RUTH, CHAPTER 1                 <<< Ruth-Introduction                 Next Chapter >>>


Map showing the story of Ruth

The inset picture (taken from

beautifully depicts Ruth, the Moabite widow who chose to stay with her widowed mother-in-law , Naomi wherever she goes; while Orpah chose to stay in her native land Moab.


Referring to Footnotes Ruth* [1:1-2] Back in the time of the judges:
This shows that the Book of Ruth is a supplemental Book of the Book of Judges where it really belongs.

According to Flavius Josephus in his Antiquity of the Jews; the story of Ruth happened just after the death of Samson, Eli the high priest was governor of the Israelites. Under him, the country was afflicted with a famine. (Josephus Flavius’ Antiquities of the Jews - Book V Chapter 9)


Bethlehem in the north mentioned in Jos 19:15 is found in the land of

Zebulun. (Joshua 19:15-16) This is different from Bethlehem of Judah which is in the south. (see map above).




Ruth [1:1] Bethlehem: This is the small town where Our Lord and Savior, Jesus Christ was born. (Matthew 2:1).

The old Hebrew name bêth lehem, meaning "house of bread", has survived till the present day. In its Arabic form, however, bêt laham, it means "house of meat".


There is a very important religious significance of this as Our Lord Jesus Christ in the last supper turned the bread into His Body and the wine into His Blood and told his apostles to do this in remembrance of Him (Luke 22:14-20). Catholic priests do this every time we celebrate the Holy Sacrifice of the Mass.

Through this Sacrament of the Holy Eucharist we are admitted in what is called the Marriage Supper of the Lamb (Revelation 19:9) which is the mystical union, the marriage of Christ as the bridegroom with the Church as His bride (see Revelation 19:9; 21:9; 22:17).

This is described in the Cathechism of the Catholic Church:

1244 First Holy Communion. Having become a child of God clothed with the wedding garment, the neophyte is admitted “to the marriage supper of the Lamb” [44] and receives the food of the new life, the body and blood of Christ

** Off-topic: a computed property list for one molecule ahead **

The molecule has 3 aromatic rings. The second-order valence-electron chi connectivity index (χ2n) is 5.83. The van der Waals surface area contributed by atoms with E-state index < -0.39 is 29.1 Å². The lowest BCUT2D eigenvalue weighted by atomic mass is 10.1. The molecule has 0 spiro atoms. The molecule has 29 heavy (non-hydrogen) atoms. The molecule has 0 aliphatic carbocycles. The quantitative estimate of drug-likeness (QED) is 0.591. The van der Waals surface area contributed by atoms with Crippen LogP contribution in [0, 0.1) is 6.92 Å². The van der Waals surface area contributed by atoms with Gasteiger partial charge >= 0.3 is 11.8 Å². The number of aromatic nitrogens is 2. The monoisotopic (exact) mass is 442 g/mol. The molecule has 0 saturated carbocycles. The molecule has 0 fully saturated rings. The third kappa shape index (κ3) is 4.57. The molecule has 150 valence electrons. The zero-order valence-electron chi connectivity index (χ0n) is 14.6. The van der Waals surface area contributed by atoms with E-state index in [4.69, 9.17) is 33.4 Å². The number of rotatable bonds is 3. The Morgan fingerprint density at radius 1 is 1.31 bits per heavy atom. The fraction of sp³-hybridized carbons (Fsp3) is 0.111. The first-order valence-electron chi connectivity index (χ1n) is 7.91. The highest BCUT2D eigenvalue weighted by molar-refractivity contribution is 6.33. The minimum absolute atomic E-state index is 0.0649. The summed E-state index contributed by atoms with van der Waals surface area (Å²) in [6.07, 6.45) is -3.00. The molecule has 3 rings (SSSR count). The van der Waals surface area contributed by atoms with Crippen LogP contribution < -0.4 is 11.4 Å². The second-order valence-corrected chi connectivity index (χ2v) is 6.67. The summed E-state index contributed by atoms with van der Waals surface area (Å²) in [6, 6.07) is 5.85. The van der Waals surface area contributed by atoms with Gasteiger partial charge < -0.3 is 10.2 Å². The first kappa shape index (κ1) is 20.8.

The Eucharist is the sacramental anticipation and, in a certain sense, a "foretaste" of that royal feast which the Book of Revelation calls "the marriage supper of the Lamb" (cf. Rev 19:9). The bridegroom who is at the center of that marriage feast and of its Eucharistic foreshadowing and anticipation is the Lamb who "took away the sins of the world," the Redeemer. (Blessed John Paul II - The Intrinsic Link between the Eucharist and the Gift of the Holy Spirit)

Through this Sacrament of the Holy Eucharist we called to the supper of the Lamb (Communinon Rite), and we eat His body and drink His blood as Jesus has said:


 “Amen, amen, I say to you, unless you eat the flesh of the Son of Man and drink his blood, you do not have life within you.

Whoever eats my flesh and drinks my blood has eternal life, and I will raise him on the last day.

For my flesh is true food, and my blood is true drink.

Whoever eats my flesh and drinks my blood remains in me and I in him.

Just as the living Father sent me and I have life because of the Father, so also the one who feeds on me will have life because of me.

This is the bread that came down from heaven. Unlike your ancestors who ate and still died, whoever eats this bread will live forever.”